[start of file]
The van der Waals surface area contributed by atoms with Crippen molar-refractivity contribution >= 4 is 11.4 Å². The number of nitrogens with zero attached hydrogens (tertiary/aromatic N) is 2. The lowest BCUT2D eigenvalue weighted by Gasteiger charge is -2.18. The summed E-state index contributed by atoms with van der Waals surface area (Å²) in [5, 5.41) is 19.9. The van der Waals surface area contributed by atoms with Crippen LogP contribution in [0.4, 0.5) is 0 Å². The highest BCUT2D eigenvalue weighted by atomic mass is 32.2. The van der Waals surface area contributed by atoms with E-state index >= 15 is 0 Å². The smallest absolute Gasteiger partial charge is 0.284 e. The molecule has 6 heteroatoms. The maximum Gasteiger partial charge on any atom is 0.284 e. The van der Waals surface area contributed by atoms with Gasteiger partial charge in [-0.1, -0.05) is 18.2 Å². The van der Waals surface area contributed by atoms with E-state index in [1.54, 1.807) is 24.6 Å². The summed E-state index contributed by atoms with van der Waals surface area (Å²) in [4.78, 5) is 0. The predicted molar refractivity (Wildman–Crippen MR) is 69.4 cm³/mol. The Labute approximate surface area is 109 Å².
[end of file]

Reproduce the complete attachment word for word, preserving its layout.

The van der Waals surface area contributed by atoms with Crippen molar-refractivity contribution >= 4 is 11.4 Å². The number of nitrogens with zero attached hydrogens (tertiary/aromatic N) is 2. The lowest BCUT2D eigenvalue weighted by Gasteiger charge is -2.18. The summed E-state index contributed by atoms with van der Waals surface area (Å²) in [5, 5.41) is 19.9. The van der Waals surface area contributed by atoms with Crippen LogP contribution in [0.4, 0.5) is 0 Å². The highest BCUT2D eigenvalue weighted by atomic mass is 32.2. The van der Waals surface area contributed by atoms with E-state index >= 15 is 0 Å². The smallest absolute Gasteiger partial charge is 0.284 e. The molecule has 6 heteroatoms. The maximum Gasteiger partial charge on any atom is 0.284 e. The van der Waals surface area contributed by atoms with Gasteiger partial charge in [-0.1, -0.05) is 18.2 Å². The van der Waals surface area contributed by atoms with E-state index in [1.54, 1.807) is 24.6 Å². The summed E-state index contributed by atoms with van der Waals surface area (Å²) in [4.78, 5) is 0. The predicted molar refractivity (Wildman–Crippen MR) is 69.4 cm³/mol. The Labute approximate surface area is 109 Å².